While there are many different ways to measure housing affordability, the most common standard used by many planners and researches is cost burden. Cost burden is generally defined as paying more than 30 percent of household income for housing (rent or mortgage, plus the associated utilities). The dashboards on this page provide data on cost burden in Virginia between 2012 and 2018.
The total percentage of cost burden households consists of households
that have no or negative income, are cost-burdened (spend between 30 and
50 percent of their income on housing), and severely cost-burdened
(spend more than 50 percent of their income on housing).
Cost burden map
The following dashboard shows a map of cost burden across Virginia
localities. You can filter the map by year (2012 to 2018) and by tenure
(homeowner or renter). Clicking on a locality or multiple localities
will show you a detailed breakdown of cost-burdened households by
Cost burden by income
Lower-income households have less money to spend across the basic necessities we all need. Housing is the number one expense among a majority of households, but households often have to make difficult choices when it comes to choosing food on the table, getting adequate medical care, or getting to work.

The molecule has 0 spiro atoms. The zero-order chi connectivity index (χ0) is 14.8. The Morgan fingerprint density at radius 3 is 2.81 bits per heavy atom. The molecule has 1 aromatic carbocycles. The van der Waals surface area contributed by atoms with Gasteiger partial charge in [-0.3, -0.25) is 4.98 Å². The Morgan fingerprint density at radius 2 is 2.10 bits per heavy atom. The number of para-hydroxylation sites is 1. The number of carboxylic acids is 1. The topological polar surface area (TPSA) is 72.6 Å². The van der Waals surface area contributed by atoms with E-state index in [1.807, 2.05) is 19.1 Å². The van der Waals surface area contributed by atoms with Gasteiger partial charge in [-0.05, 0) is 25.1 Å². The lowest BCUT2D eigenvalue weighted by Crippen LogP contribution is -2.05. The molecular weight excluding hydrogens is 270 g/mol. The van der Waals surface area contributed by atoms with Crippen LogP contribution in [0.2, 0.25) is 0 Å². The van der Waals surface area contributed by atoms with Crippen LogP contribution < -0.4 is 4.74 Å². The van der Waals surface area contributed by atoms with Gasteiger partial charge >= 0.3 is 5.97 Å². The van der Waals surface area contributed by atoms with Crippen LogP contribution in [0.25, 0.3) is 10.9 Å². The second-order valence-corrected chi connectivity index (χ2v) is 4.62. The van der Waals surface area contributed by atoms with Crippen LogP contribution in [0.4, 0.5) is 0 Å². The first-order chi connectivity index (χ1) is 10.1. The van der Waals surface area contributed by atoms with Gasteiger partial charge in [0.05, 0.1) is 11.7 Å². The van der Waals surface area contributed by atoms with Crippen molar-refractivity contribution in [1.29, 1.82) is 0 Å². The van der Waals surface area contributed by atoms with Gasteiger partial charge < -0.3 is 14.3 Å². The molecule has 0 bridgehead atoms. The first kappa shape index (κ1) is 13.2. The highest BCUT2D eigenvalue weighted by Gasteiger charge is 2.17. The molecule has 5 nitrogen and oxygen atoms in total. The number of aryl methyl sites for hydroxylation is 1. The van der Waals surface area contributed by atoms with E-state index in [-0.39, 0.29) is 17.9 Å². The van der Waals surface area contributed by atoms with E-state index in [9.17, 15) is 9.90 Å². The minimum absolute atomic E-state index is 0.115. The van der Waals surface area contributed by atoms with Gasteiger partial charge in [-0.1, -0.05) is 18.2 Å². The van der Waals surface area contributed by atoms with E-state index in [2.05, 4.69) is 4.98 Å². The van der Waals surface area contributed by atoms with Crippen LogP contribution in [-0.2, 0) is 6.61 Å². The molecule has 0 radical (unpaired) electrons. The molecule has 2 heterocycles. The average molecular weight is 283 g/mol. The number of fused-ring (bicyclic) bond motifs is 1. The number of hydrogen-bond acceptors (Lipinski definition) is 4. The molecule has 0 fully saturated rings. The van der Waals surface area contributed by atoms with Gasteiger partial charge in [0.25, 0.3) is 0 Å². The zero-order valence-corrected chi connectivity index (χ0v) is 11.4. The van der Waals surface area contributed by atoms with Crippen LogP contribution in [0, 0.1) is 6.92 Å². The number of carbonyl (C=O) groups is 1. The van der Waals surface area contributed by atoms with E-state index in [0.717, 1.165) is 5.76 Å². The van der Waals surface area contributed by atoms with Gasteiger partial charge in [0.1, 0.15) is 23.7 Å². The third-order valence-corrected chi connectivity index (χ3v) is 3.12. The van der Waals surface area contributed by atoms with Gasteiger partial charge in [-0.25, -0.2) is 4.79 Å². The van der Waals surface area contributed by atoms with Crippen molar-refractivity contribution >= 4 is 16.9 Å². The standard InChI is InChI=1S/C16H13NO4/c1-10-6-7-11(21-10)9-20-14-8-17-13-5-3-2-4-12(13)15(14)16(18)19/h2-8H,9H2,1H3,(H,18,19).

The following dashboard shows cost burden by income group, defined as
area median income (AMI) categories. Data is available at the state,
CBSA, and locality level.
Cost burden by household type
Households spend their income differently depending on their household type. Seniors and families with young children often need to spend more of their income on things like healthcare or childcare. Because of these varying needs, different household types experience cost burden disproportionately.
The following dashboard shows cost burden by household type. Data is
available at the state, CBSA, and locality level.
Cost burden by race
Systemic inequities have resulted in income and wealth disparities that have in turn left many households of color with disproportionate cost burden.
The following dashboard shows cost burden by race and ethnicity. Data
is available at the state, CBSA, and locality level.
Harvard Joint Center for Housing Studies
Greater Greater Washington
CHAS data are sourced from custom tabulations of the American Community Survey (ACS) 5-year estimates and are provided to the U.S. Department of Housing and Urban Development. Data are available at the locality level from 2009 to 2018.
Inconsistencies exist across data dictionaries before 2012. Therefore, Sourcebook only uses CHAS data from 2012 to 2018, when data variables are consistent.